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Welcome to Renton
Renton Municipal Airport (IATA: RNT, ICAO: KRNT, FAA LID: RNT) is a public-use airport located in Renton, a city in King County, Washington, United States. The airport was renamed Clayton Scott Field in 2005. The airport's northern boundary is Lake Washington and the Will Rogers–Wiley Post Memorial Seaplane Base. Renton Airport has a floating dock and a launching ramp for conversion from wheeled landings to water takeoffs and landings. The airport is owned by the City of Renton and is a general aviation airport that serves Renton and other nearby communities. It provides regional aviation services for air charter, air taxi, corporate, business, and recreational flyers. It is included in the Federal Aviation Administration (FAA) National Plan of Integrated Airport Systems for 2017–2021, in which it is categorized as a regional reliever facility. The airport is located approximately 12 miles southeast of downtown Seattle near the south end of Lake Washington. US Customs service is available for both floatplane and wheeled aircraft arriving by water or by land.
Renton Airport is adjacent to the Boeing Renton Factory and is the initial point of departure for airplanes produced in that facility. The Boeing Company's Renton, Washington Factory is a facility where the 737 MAX 7, 737 MAX 8, 737 MAX 9, and 737 MAX 10 models are built. The floor space covered is 1.1 million square feet (102,000 square meters). The Boeing Renton Factory is built on land reclaimed by the lowering of the level of Lake Washington in 1916. From 1916 until 1936 it belonged to the family of Pioneer Washington Coal Industrialist Charles H. Burnett for whom Burnett Avenue and Burnett Park in Renton are named. Burnett acquired the land intending to use it for coal storage and shipment. Amy Louise Burnett Bond, Charles Burnett's daughter, whose mother died young, was raised by Mr. and Mrs. Howard Cranston Potter as the foster sister and godmother of Bertha Potter (Mrs. William Boeing). The Burnett family operated the land as a hay farm. In 1936 Amy Burnett Bond transferred the property back to the state government. It was still mostly semi swamp economically marginal and would cost millions to improve.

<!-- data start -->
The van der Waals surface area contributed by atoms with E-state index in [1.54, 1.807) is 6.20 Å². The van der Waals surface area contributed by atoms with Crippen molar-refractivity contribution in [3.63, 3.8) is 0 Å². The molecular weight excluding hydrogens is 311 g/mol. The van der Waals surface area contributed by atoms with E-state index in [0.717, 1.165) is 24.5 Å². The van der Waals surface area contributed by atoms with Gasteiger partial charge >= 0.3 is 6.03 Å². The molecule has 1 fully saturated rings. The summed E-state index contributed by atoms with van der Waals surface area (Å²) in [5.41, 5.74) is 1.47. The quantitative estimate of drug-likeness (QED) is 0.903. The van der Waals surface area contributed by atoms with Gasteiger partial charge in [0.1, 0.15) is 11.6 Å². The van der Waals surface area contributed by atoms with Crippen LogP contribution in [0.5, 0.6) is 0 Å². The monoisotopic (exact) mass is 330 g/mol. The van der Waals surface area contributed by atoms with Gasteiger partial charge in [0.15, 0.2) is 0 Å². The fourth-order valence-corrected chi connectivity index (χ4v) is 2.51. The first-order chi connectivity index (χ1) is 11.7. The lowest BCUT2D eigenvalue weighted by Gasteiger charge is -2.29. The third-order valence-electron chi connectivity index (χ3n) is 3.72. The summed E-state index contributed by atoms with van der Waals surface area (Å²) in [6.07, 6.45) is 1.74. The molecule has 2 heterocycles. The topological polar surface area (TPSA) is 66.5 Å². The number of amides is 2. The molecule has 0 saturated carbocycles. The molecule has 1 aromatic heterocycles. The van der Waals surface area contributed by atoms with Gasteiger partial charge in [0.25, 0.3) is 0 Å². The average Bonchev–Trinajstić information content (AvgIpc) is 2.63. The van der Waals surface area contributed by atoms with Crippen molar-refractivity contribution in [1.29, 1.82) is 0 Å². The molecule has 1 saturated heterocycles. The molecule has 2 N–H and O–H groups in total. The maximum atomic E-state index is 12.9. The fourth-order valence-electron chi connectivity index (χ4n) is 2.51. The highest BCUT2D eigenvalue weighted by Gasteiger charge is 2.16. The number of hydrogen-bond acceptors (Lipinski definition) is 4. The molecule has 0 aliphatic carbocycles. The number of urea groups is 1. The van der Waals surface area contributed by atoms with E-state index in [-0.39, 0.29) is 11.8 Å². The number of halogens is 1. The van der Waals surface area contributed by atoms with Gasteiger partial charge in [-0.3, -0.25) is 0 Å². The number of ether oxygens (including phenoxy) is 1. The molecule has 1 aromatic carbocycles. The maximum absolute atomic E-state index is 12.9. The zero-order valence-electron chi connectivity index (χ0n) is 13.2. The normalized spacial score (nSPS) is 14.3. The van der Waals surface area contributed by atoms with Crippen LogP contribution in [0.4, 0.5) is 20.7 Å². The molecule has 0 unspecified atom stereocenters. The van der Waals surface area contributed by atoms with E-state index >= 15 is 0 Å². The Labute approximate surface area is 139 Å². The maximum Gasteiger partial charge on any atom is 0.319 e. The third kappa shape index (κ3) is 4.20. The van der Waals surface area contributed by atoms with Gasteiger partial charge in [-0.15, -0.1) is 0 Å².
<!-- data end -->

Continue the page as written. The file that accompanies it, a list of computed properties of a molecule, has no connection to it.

The property was then transferred by the State of Washington to the federal government at the start of World War II. The Navy Department established an aircraft factory there for the production of the Boeing PBB Sea Ranger flying boat. This order was canceled, however, to free the factory for the production of the Boeing B-29 Superfortress, the factory being transferred to the Army in exchange for use of the North American Aviation Kansas City factory for the production of land based North American B-25 Mitchells for the US Marine Corps as PBJ-1s.
In the Boeing Renton Factory, the following aircraft were built: B-29 (>1000), C-97 (~1000), Boeing 707/KC-135 (>1000), Boeing 727 (almost 2000), Boeing 737 (11000 and growing), Boeing 747 (3 refurbished) and Boeing 757 (>1000).
Renton Municipal Airport covers an area of 170 acres (69 ha) at an elevation of 32 feet (9.8 m) above mean sea level. It has one runway designated 16/34 with asphalt and concrete surface measuring 5,382 by 200 feet (1,640 m × 61 m). In 2016, the airport had 122,908 aircraft operations, an average of 337 per day: 98% general aviation, 1% air taxi, <1% scheduled commercial, and <1% military. In July 2017, there were 337 aircraft based at this airport: 243 single-engine, 13 multi-engine, 4 jet, and 8 helicopters.